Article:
- Be Specific
When giving feedback, be as specific as possible. This will help the employee to understand what they need to work on and how they can improve. Generic comments are not helpful and will only serve to frustrate the employee.
This can be an opportunity to collaborate with your employee in goal setting.
Present them with your feedback and the importance behind it, then together, discuss what actions could taken for them to develop the necessary skillset.
This collaborative way of thinking leads us to our next tip:
- Encourage Open Dialogue
The performance review should be a two-way conversation, not a one-way lecture. Encourage the employee to share their thoughts and feelings about their work and performance. This will help to ensure that they feel heard and respected.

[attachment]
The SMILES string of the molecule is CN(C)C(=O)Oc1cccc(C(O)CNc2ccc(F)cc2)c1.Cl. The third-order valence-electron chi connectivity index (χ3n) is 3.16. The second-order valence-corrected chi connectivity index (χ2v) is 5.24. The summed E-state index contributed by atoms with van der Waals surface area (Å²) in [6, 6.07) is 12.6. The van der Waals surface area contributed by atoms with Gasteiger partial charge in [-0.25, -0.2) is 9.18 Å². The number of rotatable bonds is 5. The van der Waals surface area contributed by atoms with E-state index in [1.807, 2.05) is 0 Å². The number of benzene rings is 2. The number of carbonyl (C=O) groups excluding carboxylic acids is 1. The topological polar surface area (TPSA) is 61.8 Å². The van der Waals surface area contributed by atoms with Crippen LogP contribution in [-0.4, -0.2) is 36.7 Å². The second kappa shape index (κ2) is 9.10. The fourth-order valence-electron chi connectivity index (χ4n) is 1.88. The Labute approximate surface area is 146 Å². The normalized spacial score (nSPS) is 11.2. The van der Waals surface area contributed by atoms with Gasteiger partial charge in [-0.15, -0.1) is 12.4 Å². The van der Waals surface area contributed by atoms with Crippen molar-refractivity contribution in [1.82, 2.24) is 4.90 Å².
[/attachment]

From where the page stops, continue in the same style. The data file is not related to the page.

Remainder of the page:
You don't have to stop there, either. By asking employees not only what they think about themselves, but what they think about yourself as a manager, the team as whole, or any other relevant topics, you can bring out some interesting and valuable conversations that might otherwise never happen.
- Offer Constructive Criticism
The goal of the performance review is to help the employee improve, so be sure to offer constructive criticism rather than simply pointing out what they are doing wrong.
For example, instead of saying
“you're too aggressive in your sales pitches,”
“I've noticed that your sales pitches are not as consistently effective as some of the other members of the team. I think you have the potential to do even better than you are now by adjusting your tone and how you phrases certain parts of your pitch. I think it would be helpful if you spent some time shadowing [insert your team's top performer here] to learn what they're doing.”
- Focus on the Future